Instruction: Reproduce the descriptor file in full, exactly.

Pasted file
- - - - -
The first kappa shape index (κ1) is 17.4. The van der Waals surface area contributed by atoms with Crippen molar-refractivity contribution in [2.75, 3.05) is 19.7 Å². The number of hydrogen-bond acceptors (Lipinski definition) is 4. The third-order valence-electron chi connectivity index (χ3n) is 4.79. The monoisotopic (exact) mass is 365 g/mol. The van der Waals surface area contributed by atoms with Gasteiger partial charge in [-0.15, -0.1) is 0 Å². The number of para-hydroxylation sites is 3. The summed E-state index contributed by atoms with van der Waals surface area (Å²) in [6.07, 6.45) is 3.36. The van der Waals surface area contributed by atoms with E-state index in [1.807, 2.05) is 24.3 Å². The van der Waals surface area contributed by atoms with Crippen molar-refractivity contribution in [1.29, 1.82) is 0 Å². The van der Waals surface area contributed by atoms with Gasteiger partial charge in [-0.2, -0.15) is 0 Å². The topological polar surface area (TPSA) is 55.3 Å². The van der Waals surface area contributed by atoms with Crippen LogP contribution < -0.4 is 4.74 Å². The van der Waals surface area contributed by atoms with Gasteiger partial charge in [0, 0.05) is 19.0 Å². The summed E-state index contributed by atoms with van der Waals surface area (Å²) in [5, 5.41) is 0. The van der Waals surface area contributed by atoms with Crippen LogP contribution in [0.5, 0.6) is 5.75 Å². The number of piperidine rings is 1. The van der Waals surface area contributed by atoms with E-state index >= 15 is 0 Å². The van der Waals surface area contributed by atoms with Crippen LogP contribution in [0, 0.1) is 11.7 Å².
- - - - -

The first kappa shape index (κ1) is 17.4. The van der Waals surface area contributed by atoms with Crippen molar-refractivity contribution in [2.75, 3.05) is 19.7 Å². The number of hydrogen-bond acceptors (Lipinski definition) is 4. The third-order valence-electron chi connectivity index (χ3n) is 4.79. The monoisotopic (exact) mass is 365 g/mol. The van der Waals surface area contributed by atoms with Gasteiger partial charge in [-0.15, -0.1) is 0 Å². The number of para-hydroxylation sites is 3. The summed E-state index contributed by atoms with van der Waals surface area (Å²) in [6.07, 6.45) is 3.36. The van der Waals surface area contributed by atoms with E-state index in [1.807, 2.05) is 24.3 Å². The van der Waals surface area contributed by atoms with Crippen molar-refractivity contribution in [1.29, 1.82) is 0 Å². The van der Waals surface area contributed by atoms with Gasteiger partial charge in [-0.2, -0.15) is 0 Å². The topological polar surface area (TPSA) is 55.3 Å². The van der Waals surface area contributed by atoms with Crippen LogP contribution < -0.4 is 4.74 Å². The van der Waals surface area contributed by atoms with Gasteiger partial charge in [0, 0.05) is 19.0 Å². The summed E-state index contributed by atoms with van der Waals surface area (Å²) in [5, 5.41) is 0. The van der Waals surface area contributed by atoms with Crippen LogP contribution in [0.5, 0.6) is 5.75 Å². The number of piperidine rings is 1. The van der Waals surface area contributed by atoms with E-state index >= 15 is 0 Å². The van der Waals surface area contributed by atoms with Crippen LogP contribution in [0, 0.1) is 11.7 Å².